No less daunting than Lewis's dual role was the actor/director's planned promotion for The Nutty Professor which was slated for a twenty-five city tour complete with Lewis making live appearances backed by his own orchestra. At one point Lewis even managed to gain entry into the White House for an unplanned appearance with President John F. Kennedy. When the tour officially ended in New York City, Lewis had been on the road for seven weeks and made more than 770 appearances including visits to local radio and television stations. His publicity gamble paid off and The Nutty Professor proved to be his most financially successful film to date.
Even better and more unexpected were the reviews. Critic Stuart Byron stated, "Lewis has really made his view of life into a true comic vision that can be discussed on par with Chaplin's, Keaton's, and Laurel and Hardy's" and Howard Thompson of the New York Times, a newspaper that was usually dismissive of Lewis's work, described the film as "a comical study, with an edge of pathos. The surprising, rather disturbing result is less a showcase for a clown than the revelation of a superb actor..." Among contemporary critics and film scholars The Nutty Professor continues to stand as Lewis's finest achievement. The TimeOut Film Guide labels it a "surreal off-the-wall masterpiece" and David Thomson in The New Biographical Dictionary of Film believes the film "shows the somber side of Lewis's imagination usually obscured by sentimentality. It seems to reflect on Lewis's own appearance and the pain of all those disparaging asides in his partnership with Dean Martin."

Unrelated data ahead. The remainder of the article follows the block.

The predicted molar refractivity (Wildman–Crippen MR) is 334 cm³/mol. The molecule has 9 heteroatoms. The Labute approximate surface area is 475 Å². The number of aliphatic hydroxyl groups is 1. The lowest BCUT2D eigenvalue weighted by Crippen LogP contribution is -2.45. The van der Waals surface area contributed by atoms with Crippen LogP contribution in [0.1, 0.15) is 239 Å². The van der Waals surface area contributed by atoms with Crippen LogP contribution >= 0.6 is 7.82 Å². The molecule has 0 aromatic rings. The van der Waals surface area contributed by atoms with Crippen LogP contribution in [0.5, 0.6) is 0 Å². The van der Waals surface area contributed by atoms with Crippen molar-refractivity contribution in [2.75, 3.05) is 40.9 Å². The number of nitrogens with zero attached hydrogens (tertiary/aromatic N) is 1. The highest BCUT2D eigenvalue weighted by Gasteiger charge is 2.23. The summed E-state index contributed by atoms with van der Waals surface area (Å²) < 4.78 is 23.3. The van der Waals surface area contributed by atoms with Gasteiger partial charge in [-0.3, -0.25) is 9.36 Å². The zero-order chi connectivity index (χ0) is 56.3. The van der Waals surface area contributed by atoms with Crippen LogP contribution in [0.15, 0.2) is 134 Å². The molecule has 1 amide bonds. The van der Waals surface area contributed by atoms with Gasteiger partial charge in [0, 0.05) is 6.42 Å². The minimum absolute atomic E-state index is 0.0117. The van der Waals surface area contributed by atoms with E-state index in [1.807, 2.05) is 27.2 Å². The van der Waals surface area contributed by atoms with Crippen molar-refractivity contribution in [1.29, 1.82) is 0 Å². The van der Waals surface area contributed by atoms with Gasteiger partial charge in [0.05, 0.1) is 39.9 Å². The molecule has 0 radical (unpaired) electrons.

Admittedly, The Nutty Professor is not without its faults. The closing speech Kelp delivers to the students at the senior prom dance is a maudlin and too literal simplification of the film's message to just be yourself. Not all of the jokes and comedic bits work (the scenes with Kelp's talking bird) and some are extended long past the point of amusement. Even Lewis's adoration of his lead actress occasionally leads to some embarrassingly excessive moments such as the fantasy sequence where Kelp imagines her posing provocatively in a variety of outfits (Tennis, anyone?). But even if you're not a Lewis fan, The Nutty Professor is more impressive for its visual inventiveness than its ability to inspire non-stop laughter. From the clever use of sound (a morning-after hangover scene) to wonderfully absurd sight gags (the stretched-arms-with-barbell shot) to the stylized performances, the film is closer in style and tone to a live action cartoon, which isn't surprising. After all, Lewis worked with director and "Looney Tunes" animator Frank Tashlin on eight pictures and his influence is felt throughout the most inspired moments in The Nutty Professor.
Producer: Ernest D. Glucksman, Arthur P. Schmidt
Director: Jerry Lewis
Screenplay: Jerry Lewis, Bill Richmond
Cinematography: W. Wallace Kelley
Film Editing: John Woodcock
Art Direction: Hal Pereira, Walter Tyler
Music: Louis Y. Brown, Walter Scharf, Jimmy McHugh
Cast: Jerry Lewis (Professor Julius Kelp), Stella Stevens (Stella Purdy), Del Moore (Dr. Hamius R. Warfied), Kathleen Freeman (Millie Lemmon), Med Flory (Football Player), Norman Alden (Football Player).
C-108m. Letterboxed. Closed captioning.
by Jeff Stafford